Offensive line - This is going to sound like nails on the chalkboard for some of you, but in re-watching the game I came away fairly impressed with the performance of the offensive line. When Greg Davis asked his group to stand in there without a lot of help from the backs or tight ends in pass protection in the first half when the team often went with five receivers, this group responded pretty well. Yes, there were a couple of pretty poor individual plays that led to offensive breakdowns, but when you consider the pressure that Kansas tried to bring and the amount of time McCoy had for most of the night, you have to give the group some credit. If you're looking for standouts, I thought Chris Hall and Charlie Tanner played the best brand of football. The right side of that line needs to keep making improvement, but they showed up well at times in the running game in the second half and asserted themselves much better as the game went on. The bottom line with this group is that they were charged with three sacks, but I'm not going to pin those completely on them. When it was all said and done, they helped pave the path for 532 yards of offense and 6.5 yards per play.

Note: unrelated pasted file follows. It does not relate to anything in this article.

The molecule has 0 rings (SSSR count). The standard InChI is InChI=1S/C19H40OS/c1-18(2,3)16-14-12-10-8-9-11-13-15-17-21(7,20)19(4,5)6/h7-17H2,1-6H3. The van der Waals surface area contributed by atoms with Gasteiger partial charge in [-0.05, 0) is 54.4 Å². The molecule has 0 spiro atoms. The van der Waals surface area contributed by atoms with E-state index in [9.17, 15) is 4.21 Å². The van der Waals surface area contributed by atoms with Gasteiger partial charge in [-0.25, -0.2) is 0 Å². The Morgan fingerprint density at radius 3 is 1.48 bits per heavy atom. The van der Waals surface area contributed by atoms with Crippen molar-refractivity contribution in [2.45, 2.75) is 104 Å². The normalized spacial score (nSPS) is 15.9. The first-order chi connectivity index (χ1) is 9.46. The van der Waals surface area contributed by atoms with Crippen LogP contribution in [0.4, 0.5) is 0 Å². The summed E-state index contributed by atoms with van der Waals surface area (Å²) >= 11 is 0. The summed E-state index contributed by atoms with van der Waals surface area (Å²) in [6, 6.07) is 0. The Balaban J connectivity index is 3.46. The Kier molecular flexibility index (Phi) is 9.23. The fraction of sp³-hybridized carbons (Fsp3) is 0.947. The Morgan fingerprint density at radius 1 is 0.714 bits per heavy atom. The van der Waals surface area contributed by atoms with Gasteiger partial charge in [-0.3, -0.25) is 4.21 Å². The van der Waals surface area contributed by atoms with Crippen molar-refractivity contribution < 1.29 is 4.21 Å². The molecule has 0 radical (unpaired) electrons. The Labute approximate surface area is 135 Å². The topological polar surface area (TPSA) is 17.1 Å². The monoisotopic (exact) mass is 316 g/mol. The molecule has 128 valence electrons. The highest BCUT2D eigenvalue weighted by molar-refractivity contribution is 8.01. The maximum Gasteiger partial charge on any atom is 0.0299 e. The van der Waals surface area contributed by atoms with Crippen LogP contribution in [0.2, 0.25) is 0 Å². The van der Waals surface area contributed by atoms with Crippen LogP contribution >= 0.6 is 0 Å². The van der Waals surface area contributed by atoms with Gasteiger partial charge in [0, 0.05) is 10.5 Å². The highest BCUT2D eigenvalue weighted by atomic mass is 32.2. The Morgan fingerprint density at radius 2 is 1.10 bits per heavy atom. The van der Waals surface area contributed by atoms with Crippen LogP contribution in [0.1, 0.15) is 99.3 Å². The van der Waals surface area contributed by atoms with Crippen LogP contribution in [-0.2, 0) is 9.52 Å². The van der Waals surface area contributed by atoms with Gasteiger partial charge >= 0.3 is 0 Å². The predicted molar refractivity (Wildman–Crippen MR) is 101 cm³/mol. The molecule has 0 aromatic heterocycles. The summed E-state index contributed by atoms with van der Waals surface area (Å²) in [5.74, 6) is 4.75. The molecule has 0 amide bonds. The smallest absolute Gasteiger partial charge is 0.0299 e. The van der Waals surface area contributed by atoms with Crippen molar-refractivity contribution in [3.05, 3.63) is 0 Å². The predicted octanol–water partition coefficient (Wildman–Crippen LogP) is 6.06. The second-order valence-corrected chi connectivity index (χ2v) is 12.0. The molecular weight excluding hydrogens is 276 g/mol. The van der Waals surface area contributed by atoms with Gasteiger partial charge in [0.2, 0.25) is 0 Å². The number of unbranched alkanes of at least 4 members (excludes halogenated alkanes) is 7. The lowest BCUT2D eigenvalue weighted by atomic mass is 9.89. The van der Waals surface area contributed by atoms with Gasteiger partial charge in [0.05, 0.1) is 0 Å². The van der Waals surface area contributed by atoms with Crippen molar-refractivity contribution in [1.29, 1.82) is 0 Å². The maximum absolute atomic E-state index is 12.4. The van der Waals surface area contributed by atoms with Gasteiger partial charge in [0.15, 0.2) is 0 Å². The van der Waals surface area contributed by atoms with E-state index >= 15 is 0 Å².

Offensive game plan - Greg Davis unveiled his "Heisman Plan" on Saturday night in front of a prime-time national television audience. Of course, I'm kidding
but when you consider the damage opposing teams have done to Kansas' secondary this season and the one-on-one battles they were willing to give, it shouldn't shock anyone to see Davis come out with a fling-it-all-over-the-place mentality. If there's a real knock on Davis' approach to this game, it's the fact that he didn't mix in enough of the run in the first quarter when he only handed the ball off twice in three drives. During those first 15 minutes the Longhorns netted only seven points, but as he diversified the offense just a little more in the second quarter, it opened up play-action and everything in the team's arsenal. When you break down the running game, 22 of the team's 37 rushing attempts (not counting the three sacks) produced a quality run by the staff's standards (four+ yards, a first down or a touchdown). That's right at 60 percent and Davis will live with that number each week. As far as the passing game goes, the offense was as diverse in throwing the football as it has been all season.